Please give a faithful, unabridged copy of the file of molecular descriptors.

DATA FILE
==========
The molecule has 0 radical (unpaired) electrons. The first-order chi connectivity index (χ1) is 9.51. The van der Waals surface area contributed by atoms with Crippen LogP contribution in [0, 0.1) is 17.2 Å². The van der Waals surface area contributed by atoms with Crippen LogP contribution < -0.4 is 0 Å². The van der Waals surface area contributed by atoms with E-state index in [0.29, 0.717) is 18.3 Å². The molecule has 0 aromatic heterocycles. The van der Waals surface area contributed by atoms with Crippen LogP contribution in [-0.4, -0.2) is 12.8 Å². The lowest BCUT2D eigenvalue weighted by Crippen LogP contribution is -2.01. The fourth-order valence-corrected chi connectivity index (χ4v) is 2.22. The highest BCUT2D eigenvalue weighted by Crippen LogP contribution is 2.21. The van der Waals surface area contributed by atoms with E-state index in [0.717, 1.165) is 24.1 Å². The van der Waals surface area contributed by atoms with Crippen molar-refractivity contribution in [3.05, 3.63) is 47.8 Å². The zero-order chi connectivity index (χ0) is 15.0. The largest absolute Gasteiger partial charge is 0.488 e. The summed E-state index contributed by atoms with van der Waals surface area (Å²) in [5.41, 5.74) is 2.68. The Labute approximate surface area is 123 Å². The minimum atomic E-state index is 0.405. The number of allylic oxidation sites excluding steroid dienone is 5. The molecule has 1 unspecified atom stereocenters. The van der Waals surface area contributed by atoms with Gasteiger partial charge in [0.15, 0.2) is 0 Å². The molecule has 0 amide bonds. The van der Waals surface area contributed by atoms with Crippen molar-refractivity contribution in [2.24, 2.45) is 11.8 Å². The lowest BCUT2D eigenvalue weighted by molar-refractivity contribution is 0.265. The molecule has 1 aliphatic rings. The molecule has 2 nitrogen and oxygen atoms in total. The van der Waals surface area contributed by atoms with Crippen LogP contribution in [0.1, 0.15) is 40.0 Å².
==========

The molecule has 0 radical (unpaired) electrons. The first-order chi connectivity index (χ1) is 9.51. The van der Waals surface area contributed by atoms with Crippen LogP contribution in [0, 0.1) is 17.2 Å². The van der Waals surface area contributed by atoms with Crippen LogP contribution < -0.4 is 0 Å². The van der Waals surface area contributed by atoms with E-state index in [0.29, 0.717) is 18.3 Å². The molecule has 0 aromatic heterocycles. The van der Waals surface area contributed by atoms with Crippen LogP contribution in [-0.4, -0.2) is 12.8 Å². The lowest BCUT2D eigenvalue weighted by Crippen LogP contribution is -2.01. The fourth-order valence-corrected chi connectivity index (χ4v) is 2.22. The highest BCUT2D eigenvalue weighted by Crippen LogP contribution is 2.21. The van der Waals surface area contributed by atoms with E-state index in [0.717, 1.165) is 24.1 Å². The van der Waals surface area contributed by atoms with Crippen molar-refractivity contribution in [3.05, 3.63) is 47.8 Å². The zero-order chi connectivity index (χ0) is 15.0. The largest absolute Gasteiger partial charge is 0.488 e. The summed E-state index contributed by atoms with van der Waals surface area (Å²) in [5.41, 5.74) is 2.68. The Labute approximate surface area is 123 Å². The minimum atomic E-state index is 0.405. The number of allylic oxidation sites excluding steroid dienone is 5. The molecule has 1 unspecified atom stereocenters. The van der Waals surface area contributed by atoms with Gasteiger partial charge in [0.15, 0.2) is 0 Å². The molecule has 0 amide bonds. The van der Waals surface area contributed by atoms with Crippen molar-refractivity contribution in [2.24, 2.45) is 11.8 Å². The lowest BCUT2D eigenvalue weighted by molar-refractivity contribution is 0.265. The molecule has 1 aliphatic rings. The molecule has 2 nitrogen and oxygen atoms in total. The van der Waals surface area contributed by atoms with Crippen LogP contribution in [0.1, 0.15) is 40.0 Å².